The here and now... and what and why

Complacency is a trap. At least that’s what I was thinking when I up and left the comfort of a Yankee prep school gig, where I taught music, amongst other things, for 28 years. There was also that life long career as a composer, musician and artist.

First, it was a year in St. Thomas, USVI, working as a reporter and shooting photography and then, a year in San Agustin Etla, Oaxaca, Mexico.
Time passed.
More time passed and a year back in the Athens of America followed by a hasty return to Oaxaca where it is all happening.
A couple of years in San Sebastian Etla and now, just down the road in San Pablo Etla. Life is good.

Click on an image to see it larger.
For additional photography please visit my flickr page.
You can find my music on Jango (World & latin - Worldbeat) and at iTunes and most online stores.
¡Soy consciente de todas las tradiciones del Internet!
If you are coming to Oaxaca, please contact me for tours or advice.

Santo Domingo

Santo Domingo
The view from Corazon del Pueblo

The hereafter re me

My photo
Oaxaca, Oaxaca, Mexico
Musician, photographer, videographer, reporter, ex-officio teacher, now attempting to be a world traveler

Thursday, January 24, 2008

La Noche del Rabanos - Night of the Radishes

Navidad in Oaxaca is always refreshing and happy. Yes, there is some of the commercialism that so dominates El Norte, but mostly it is a relatively quiet holiday. The giving of gifts comes on Three Kings Day on January 6. El Dia de Reyes or Epiphany is the twelfth day of Christmas and we will have to see what Caspar, Melchior and Balthasar have planned for us. Officially, the Christmas season lasts until February 21 when the Nativity can be put away.
Imagine radishes as big as your arm or leg … and plenty of small ones, too. They are the staring point for one of the best days of the year in Oaxaca, La Noche del Rabanos, the night of the radishes.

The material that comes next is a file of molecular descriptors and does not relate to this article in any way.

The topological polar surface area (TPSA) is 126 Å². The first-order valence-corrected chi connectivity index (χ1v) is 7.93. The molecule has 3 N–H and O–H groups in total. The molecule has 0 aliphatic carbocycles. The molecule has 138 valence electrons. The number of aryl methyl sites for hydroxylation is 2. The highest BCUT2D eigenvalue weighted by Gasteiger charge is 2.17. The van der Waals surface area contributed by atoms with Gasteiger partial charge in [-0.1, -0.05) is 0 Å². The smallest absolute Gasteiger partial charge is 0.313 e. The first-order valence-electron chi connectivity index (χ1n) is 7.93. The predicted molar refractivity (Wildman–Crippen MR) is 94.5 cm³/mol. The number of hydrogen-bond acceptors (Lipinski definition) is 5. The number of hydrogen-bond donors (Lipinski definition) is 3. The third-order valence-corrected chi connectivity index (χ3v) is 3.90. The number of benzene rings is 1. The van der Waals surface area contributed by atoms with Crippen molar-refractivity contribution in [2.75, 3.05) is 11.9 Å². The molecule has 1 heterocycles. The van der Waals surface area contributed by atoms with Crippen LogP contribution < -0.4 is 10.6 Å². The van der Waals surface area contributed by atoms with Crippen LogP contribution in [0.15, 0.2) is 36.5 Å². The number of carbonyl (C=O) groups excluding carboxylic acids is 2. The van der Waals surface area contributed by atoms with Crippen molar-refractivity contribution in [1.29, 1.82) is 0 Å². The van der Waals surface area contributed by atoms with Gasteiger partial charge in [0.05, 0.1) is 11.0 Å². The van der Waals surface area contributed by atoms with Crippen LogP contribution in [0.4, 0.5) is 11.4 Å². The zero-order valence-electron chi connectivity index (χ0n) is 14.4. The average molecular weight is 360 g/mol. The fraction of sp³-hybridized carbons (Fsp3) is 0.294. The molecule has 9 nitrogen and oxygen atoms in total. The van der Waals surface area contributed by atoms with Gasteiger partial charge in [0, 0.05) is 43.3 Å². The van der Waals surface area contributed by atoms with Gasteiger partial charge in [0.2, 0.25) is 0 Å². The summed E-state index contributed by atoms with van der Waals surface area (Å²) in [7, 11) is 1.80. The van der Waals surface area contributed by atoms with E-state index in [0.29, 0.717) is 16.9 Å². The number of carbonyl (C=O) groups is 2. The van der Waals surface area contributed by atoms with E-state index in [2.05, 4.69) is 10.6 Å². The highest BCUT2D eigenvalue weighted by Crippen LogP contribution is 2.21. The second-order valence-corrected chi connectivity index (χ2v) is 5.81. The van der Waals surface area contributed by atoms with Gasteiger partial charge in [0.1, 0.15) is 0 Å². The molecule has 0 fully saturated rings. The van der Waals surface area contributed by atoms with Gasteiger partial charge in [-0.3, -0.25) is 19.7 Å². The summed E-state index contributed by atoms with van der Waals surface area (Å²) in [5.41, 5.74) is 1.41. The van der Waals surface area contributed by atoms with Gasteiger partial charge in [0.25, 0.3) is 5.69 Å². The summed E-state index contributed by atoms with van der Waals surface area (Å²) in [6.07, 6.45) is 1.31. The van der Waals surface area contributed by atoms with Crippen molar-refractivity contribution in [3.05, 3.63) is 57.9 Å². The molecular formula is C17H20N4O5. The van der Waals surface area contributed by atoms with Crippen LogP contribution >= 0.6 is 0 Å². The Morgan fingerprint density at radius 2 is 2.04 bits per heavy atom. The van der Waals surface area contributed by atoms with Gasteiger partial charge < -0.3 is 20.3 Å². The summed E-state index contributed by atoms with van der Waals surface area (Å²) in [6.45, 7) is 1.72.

As hard as it may be to believe, for 110 years oaxaqueños have been competitively carving radishes and transforming them into incredible art. Actually, the Spanish brought the radish in the 1500’s and the indigenous started carving them shortly thereafter. The first formal Noche de Rabanos in the zocalo was in 1897.
The thing I have learned from previous Rabanos is to get to the zocalo early and watch the setting up and finishing touches. Those finishing touches are often the starting touches as radish art has, approximately, a one-day life before it dries out, wilts and starts to stink – literally.
This is a competition with cash prizes and radishes are not the only medium used. In separate competitions, cornhusks and dried flowers are used to create strikingly complex and beautiful tableaus.
By the time La Noche arrives there are thousands of spectators and it is impossible to get close and really see the art. Plus, during the setup, you can talk to the artists and just watch as they do their thing.
This year Rabanos was subdued, but much more festive than last year when there were police everywhere. Oaxaca has come a long way back, but is nowhere close to where it was before the mess began.

1 comment:

Anonymous said...

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